In brief, the occipital lobe controls visual processing and recognition of shapes and colors. It tells us how to interpret what we see. The parietal lobe is involved in the integration of sensory information that allows for understanding of concepts, as well as goal-directed movement, touch, perception, and recognition of stimuli. It is also involved in sensation, calculation, orientation, language, reading, memory, hearing, smell, speech, behavior, emotions, long-term memory, and intellect; it mediates visual and verbal memory and is involved in reflections upon self and aspects of consciousness. This is where intuitive information may be registered.
The frontal lobe is where executive function occurs. It rules, regulates, and inhibits, and is involved in tracking, judgment, movement, personality, reasoning, arousal, and awareness of the environment, our sense of self, and our moral and ethical standards. The temporal lobe is important for interpreting what we see and hear, creating memories, and in experiencing, processing, and expressing emotions. It is vital to intuition. Here we interpret what is emotionally important to us. Within the temporal lobe, the hippocampus and amygdala are two structures important to emotions. Since intuition is a way of accessing how we feel, why we feel that way, and what actions we should take, the temporal lobe is significant in the process of intuition. All the lobes may play a part in intuition, but at this time, we have no anatomical location that we can pin down as to where intuition occurs.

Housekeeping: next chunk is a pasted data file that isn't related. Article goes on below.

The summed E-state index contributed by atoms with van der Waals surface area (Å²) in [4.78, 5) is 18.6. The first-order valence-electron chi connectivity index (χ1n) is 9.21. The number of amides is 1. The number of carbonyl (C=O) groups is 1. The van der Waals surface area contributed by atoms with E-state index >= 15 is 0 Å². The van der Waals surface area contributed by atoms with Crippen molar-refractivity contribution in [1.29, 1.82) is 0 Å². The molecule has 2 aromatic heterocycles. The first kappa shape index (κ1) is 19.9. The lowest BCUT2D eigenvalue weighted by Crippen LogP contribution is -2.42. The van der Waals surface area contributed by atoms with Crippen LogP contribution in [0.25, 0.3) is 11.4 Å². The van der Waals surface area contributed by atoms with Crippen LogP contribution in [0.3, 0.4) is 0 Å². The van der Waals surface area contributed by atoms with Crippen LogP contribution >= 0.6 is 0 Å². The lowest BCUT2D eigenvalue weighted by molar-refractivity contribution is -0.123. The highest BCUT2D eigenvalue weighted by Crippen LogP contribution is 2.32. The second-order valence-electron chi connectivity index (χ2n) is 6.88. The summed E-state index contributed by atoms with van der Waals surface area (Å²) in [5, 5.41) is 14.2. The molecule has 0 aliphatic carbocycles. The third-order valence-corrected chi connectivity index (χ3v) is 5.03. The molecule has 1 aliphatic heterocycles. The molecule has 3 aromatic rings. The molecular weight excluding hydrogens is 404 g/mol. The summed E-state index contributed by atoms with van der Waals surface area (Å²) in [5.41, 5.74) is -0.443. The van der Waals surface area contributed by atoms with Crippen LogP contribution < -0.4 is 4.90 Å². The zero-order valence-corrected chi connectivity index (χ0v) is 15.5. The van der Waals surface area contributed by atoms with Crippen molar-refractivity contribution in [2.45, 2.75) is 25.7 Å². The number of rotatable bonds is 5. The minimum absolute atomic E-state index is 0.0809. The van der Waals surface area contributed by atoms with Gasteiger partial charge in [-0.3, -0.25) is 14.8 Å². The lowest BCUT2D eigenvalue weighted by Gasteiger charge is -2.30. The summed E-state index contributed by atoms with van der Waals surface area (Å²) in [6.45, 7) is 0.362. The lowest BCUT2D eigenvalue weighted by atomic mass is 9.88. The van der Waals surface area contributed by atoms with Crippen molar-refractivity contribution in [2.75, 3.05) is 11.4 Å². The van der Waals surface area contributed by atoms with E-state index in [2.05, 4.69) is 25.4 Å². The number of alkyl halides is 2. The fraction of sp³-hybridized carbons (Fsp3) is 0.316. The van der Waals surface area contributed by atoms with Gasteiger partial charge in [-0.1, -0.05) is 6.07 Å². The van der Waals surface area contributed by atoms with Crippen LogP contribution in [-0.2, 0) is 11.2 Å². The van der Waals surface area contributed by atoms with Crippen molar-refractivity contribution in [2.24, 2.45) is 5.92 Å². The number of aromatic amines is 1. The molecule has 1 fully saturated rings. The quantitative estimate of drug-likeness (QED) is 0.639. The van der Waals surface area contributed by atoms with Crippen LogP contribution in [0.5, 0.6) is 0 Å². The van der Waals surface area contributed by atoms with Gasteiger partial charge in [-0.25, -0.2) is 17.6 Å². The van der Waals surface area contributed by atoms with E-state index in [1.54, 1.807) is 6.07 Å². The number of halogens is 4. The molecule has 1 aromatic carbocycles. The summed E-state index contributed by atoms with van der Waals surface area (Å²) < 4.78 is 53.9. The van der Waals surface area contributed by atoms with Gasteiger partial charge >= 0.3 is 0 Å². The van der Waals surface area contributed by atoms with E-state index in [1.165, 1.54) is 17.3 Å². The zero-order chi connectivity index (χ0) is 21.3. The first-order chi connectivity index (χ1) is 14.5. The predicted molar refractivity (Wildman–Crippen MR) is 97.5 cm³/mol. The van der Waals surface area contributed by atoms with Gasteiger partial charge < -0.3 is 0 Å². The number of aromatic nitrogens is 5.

For years there have been arguments about the difference between the mind and the brain. Some say the anatomical location of the mind is the brain. But if we see the mind as an aspect of the bioenergy field, and therefore as an information-carrying energy system, then the most interesting aspect of the mind and its functions is that it may not have an anatomical location at all; it is only through the brain that we can make interpretations of that information.